Although I’ve lived in the Pacific Northwest since 1994, I’d never been to Hurricane Ridge via any mode of transport let alone on a bike. It had been on my cycling hit list for years, but it took me until last September to finally make the pilgrimage. The climb is one of Washington state’s most compelling cycling objectives in that it rises 5,200’+ in ~18+ miles from Port Angeles.
The idea for a mid-week adventure came from High Performance Cycling teammate Tobias Holgers. I extended an invitation to Garage Racing‘s Ed Rosenberg to make it a threesome. After research and deliberation about route details, we settled on an out and back from Sequim Bay State Park. Although a basic out and back from Port Angeles is popular, this ~40-miler was not long enough to be interesting our trio. Another popular option is to loop out to the west from Port Angeles then back to do the climb, but that route includes Hwy 101, which we wanted to avoid. As we explored the options, the Olympic Discovery Trail looked interesting to all of us and gave us a way to connect Sequim with Port Angeles and eliminate any time on Hwy 101.
As we debriefed after the ride we agreed that Sequim Bay State Park was not the best start point, and we’d recommend a start at Carrie Blake Park or possibly Dungeness River Audubon Center. The few miles between Sequim and the State Park didn’t add to this particular route, and they charge a fee to park vehicles.
Any way you do it, a trip to the Olympic Peninsula is an all-day project, with a ferry ride to and from Bainbridge Island, and a bit of a drive to and from Sequim. It was a tad chilly when we started pedaling in Sequim, but it turned out to be a perfect day weather-wise and we all agreed it was one of the most memorable cycling days any of us could remember.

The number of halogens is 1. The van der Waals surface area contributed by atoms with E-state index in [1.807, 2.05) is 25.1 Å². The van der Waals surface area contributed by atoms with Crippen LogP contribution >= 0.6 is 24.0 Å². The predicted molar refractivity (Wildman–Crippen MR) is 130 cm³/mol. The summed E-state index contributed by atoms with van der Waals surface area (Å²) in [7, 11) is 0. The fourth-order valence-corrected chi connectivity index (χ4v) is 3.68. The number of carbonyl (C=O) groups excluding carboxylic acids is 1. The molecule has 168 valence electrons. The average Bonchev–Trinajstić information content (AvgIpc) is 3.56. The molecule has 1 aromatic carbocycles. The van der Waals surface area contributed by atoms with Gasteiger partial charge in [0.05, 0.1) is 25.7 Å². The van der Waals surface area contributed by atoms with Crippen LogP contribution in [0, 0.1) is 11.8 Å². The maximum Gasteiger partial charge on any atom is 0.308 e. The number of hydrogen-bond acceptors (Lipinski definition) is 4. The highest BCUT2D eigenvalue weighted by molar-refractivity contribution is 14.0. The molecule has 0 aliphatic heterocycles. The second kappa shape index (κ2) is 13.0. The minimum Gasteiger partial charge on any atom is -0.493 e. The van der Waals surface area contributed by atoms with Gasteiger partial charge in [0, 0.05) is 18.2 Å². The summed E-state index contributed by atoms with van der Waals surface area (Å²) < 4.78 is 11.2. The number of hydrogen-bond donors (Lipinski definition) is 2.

Although the hill profile between Sequim and Port Angeles is relatively flat, there are quite a number of short, steep dips along the way that add another ~2,000′ of climbing, and I ended up with about 7,000+’ total. We didn’t know what to expect on the Olympic Discovery Trail, but it is a splendid combination of coastal woodlands, farmlands, and seashore all punctuated with views of Hurricane Ridge on the approach, and powered by a tailwind on the return trip. We did have some very minor route-finding issues on the approach to Port Angeles, but the return to Sequim was uneventful.
After a leisurely ride from Sequim to Port Angeles we made an obligatory stop for coffee and baked goods at the Blackbird Coffeehouse. After the snack, the almost immediate ascent out of Port Angeles was a challenge at first. As we settled into the climb I mentioned to Ed (who races for Garage) that he was not allowed to recruit Tobias to his team. Ed didn’t quite understand what I was getting at, since he had never ridden with Tobias before, but when I got to the top (well behind the both of them) Tobias’ climbing ability had indeed impressed Ed, and the recruiting had commenced. (In fact, for 2014, Tobias is riding with both High Performance Cycling and Garage, and has already delivered enviable results at Tour de Dung and Mason Lake.)
Although legendary, I have to say that compared to other climbs in Washington State, Hurricane Ridge is unremarkable until the final turn at the end of the road. Artist Point, the climbs around Mt. Rainier, Rainy and Washington Passes on Hwy 20, and the climb to the Johnston Ridge Observatory at Mt. St. Helens all have significantly better scenery.
However, the Discovery Trail-Hurricane Ridge combination IS a fantastic ride and worthy of adding to your summer cycling hit list.